Post 11 of a series detailing our trip around South America. View the series so far here.
The last day of our Bolivian salt flat tour packed yet more amazing experiences into just one morning. We dived through steam vents, bathed in hot springs, and reached the highest altitude of our entire trip!
We met our Andes Salt Expeditions tour group for a very early, very chilly breakfast at 5.30am, then bundled into the 4×4 to drive through the gradually lifting darkness. The car stopped by a steam vent, called a fumarole, which was furiously and noisily shooting a column of hot vapour several meters into the freezing air.
It was an awesome and intimidating sight, so imagine our surprise when our guide Juan went and jumped right into it! Of course, then we all wanted a go. It was hot enough to scald if you stayed in it for more than a few seconds, which meant diving through it felt just a little dangerous, as well as a lot of fun!
Afterwards we drove just a few minutes up the road to an area filled with geysers, which we walked around with caution. Being completely natural and untouched, the ground had no safety barriers or paths but Juan told us where we could walk and where we couldn’t.
The undulating ground was a bizarre painting of swirling colours, bubbling mud pools, cracks and craters, rough frost and smooth ice. The freezing ground and chill in the air made the intense heat emanating from the fumaroles and from certain patches of ground feel all the more amazing. To top it all off, the sun was just beginning to peek over the mountain tops, giving the surrounding hills a bright orange glow that contrasted strongly with the billowing clouds of blue steam. It was one of the weirdest areas I’ve ever been, and I couldn’t stop snapping photos.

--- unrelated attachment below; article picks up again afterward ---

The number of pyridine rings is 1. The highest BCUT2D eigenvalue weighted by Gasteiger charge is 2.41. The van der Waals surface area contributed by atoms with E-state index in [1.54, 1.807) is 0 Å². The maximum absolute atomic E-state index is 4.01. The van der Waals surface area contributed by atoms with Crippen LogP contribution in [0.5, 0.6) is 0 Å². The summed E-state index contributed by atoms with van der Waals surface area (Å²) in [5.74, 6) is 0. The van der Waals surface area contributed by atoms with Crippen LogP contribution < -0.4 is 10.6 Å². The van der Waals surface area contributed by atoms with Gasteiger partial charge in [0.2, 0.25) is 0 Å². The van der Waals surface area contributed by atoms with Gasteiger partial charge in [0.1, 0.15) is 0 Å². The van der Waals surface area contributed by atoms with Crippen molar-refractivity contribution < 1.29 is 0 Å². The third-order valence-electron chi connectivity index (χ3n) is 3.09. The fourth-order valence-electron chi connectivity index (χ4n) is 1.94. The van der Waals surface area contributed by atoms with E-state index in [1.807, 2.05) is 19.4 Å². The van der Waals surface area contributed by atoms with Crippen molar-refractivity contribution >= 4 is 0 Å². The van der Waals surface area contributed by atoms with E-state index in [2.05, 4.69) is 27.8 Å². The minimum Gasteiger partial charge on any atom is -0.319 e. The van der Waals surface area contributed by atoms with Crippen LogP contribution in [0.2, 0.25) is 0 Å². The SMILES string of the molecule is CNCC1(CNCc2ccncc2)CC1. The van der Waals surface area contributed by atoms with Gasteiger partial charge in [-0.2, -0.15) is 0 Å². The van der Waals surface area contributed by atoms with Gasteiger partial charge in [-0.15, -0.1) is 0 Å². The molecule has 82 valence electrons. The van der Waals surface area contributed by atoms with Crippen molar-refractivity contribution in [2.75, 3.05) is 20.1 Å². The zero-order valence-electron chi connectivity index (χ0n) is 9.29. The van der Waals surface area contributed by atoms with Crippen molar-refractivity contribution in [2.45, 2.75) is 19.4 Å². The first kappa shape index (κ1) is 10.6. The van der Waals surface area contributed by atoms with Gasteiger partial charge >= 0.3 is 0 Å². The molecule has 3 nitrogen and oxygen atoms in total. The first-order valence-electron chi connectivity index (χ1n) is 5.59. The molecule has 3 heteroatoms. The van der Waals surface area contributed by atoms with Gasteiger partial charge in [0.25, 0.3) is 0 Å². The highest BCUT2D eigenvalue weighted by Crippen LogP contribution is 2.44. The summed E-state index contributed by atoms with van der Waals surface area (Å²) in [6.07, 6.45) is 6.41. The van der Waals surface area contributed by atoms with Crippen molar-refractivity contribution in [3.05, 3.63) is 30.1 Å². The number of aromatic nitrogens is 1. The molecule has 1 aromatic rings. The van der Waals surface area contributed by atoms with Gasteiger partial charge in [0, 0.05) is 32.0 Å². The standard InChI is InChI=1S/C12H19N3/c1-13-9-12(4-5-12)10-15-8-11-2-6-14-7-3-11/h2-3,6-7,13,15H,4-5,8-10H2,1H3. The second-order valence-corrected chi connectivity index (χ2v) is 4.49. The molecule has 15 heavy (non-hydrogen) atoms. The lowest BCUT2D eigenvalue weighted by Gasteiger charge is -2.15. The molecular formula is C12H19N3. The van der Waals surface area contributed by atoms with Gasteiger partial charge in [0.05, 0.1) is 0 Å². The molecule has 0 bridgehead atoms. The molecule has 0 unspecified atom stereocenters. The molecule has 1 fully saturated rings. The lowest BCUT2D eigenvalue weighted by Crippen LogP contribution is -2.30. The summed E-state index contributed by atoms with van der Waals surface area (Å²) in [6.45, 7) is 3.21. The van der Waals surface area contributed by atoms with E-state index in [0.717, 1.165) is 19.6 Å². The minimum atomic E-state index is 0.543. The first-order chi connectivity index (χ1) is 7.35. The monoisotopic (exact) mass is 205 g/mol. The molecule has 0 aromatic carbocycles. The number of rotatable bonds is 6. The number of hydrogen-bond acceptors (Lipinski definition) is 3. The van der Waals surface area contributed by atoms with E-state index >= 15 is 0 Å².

Frozen hot springs
We continued driving until we reached some natural hot springs, complete with basic, hut-like changing rooms. The air outside was so cold that most of our group opted to stay wrapped up, but Steve and I didn’t want to risk missing out! After paying a small entry fee and (quickly, shiveringly) changing into our swimwear, we spent around 10 blissful minutes bathing in the warm, steaming pool surrounded by frosted-over rocks. It was a unique experience and 100% worth the few painful minutes of cold. And much to our amusement, Juan joined us too!
Once we were dried and back in our many thermal layers we returned to the car for a long drive towards the Chilean border. Fortunately, the stunning mountainous scenery was entertainment in itself. We climbed higher and higher into the mountains, driving up narrow roads hugging the sides of volcanoes, until we reached a large plateau.
Here we were let out to view a collection of oddly shaped rocks on a distant hillside, which Juan informed us were known as the Dali Rocks for their resemblance to Salvador Dali’s surreal landscapes. Juan told us we were now at 5,000 metres, or 16,000 feet – the highest altitude we’d reach over the course of our entire South America trip. And we were so accustomed to it by now that we didn’t feel a thing.
We had already been warned by Juan that Laguna Verde – green lake – would not look green today as the conditions were not right for it. However, no-one minded stopping to see one more lake before we all went our separate ways. Parking on top of a hill overlooking the wide, currently blue-coloured lake, we took the opportunity to take some excellent ‘jumping’ group photos (the man third from the right was our driver, Vladimir)!
The Chilean border crossing
There was just one more thing to do: to cross over the border into Chile. Only Steve and I were doing this; the rest of our group were heading back to Uyuni. We hugged everyone goodbye while Juan went and got our passports stamped, then we got into the bus that would take us out of Bolivia and into San Pedro de Atacama, Chile.
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All text and photos (c) Juliet Langton, 2018. All rights reserved.